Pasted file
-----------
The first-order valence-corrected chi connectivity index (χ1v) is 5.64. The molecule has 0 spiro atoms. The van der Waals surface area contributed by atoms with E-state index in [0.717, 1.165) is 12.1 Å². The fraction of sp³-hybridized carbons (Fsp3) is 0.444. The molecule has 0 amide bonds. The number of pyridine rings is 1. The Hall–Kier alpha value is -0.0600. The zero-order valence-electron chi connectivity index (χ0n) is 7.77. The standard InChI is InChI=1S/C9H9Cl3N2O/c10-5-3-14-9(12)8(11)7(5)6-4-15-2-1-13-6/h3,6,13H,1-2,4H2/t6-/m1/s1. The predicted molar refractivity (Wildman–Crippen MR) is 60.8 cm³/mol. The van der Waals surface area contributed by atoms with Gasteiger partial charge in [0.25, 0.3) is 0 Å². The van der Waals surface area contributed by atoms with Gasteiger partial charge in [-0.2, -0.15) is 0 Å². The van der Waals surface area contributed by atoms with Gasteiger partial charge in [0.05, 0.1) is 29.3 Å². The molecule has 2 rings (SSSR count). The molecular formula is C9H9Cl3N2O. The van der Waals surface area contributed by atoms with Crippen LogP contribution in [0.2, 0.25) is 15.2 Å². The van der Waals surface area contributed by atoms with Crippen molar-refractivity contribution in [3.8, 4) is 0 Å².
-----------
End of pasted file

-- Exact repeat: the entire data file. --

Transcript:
The first-order valence-corrected chi connectivity index (χ1v) is 5.64. The molecule has 0 spiro atoms. The van der Waals surface area contributed by atoms with E-state index in [0.717, 1.165) is 12.1 Å². The fraction of sp³-hybridized carbons (Fsp3) is 0.444. The molecule has 0 amide bonds. The number of pyridine rings is 1. The Hall–Kier alpha value is -0.0600. The zero-order valence-electron chi connectivity index (χ0n) is 7.77. The standard InChI is InChI=1S/C9H9Cl3N2O/c10-5-3-14-9(12)8(11)7(5)6-4-15-2-1-13-6/h3,6,13H,1-2,4H2/t6-/m1/s1. The predicted molar refractivity (Wildman–Crippen MR) is 60.8 cm³/mol. The van der Waals surface area contributed by atoms with Gasteiger partial charge in [0.25, 0.3) is 0 Å². The van der Waals surface area contributed by atoms with Gasteiger partial charge in [-0.2, -0.15) is 0 Å². The van der Waals surface area contributed by atoms with Gasteiger partial charge in [0.05, 0.1) is 29.3 Å². The molecule has 2 rings (SSSR count). The molecular formula is C9H9Cl3N2O. The van der Waals surface area contributed by atoms with Crippen LogP contribution in [0.2, 0.25) is 15.2 Å². The van der Waals surface area contributed by atoms with Crippen molar-refractivity contribution in [3.8, 4) is 0 Å².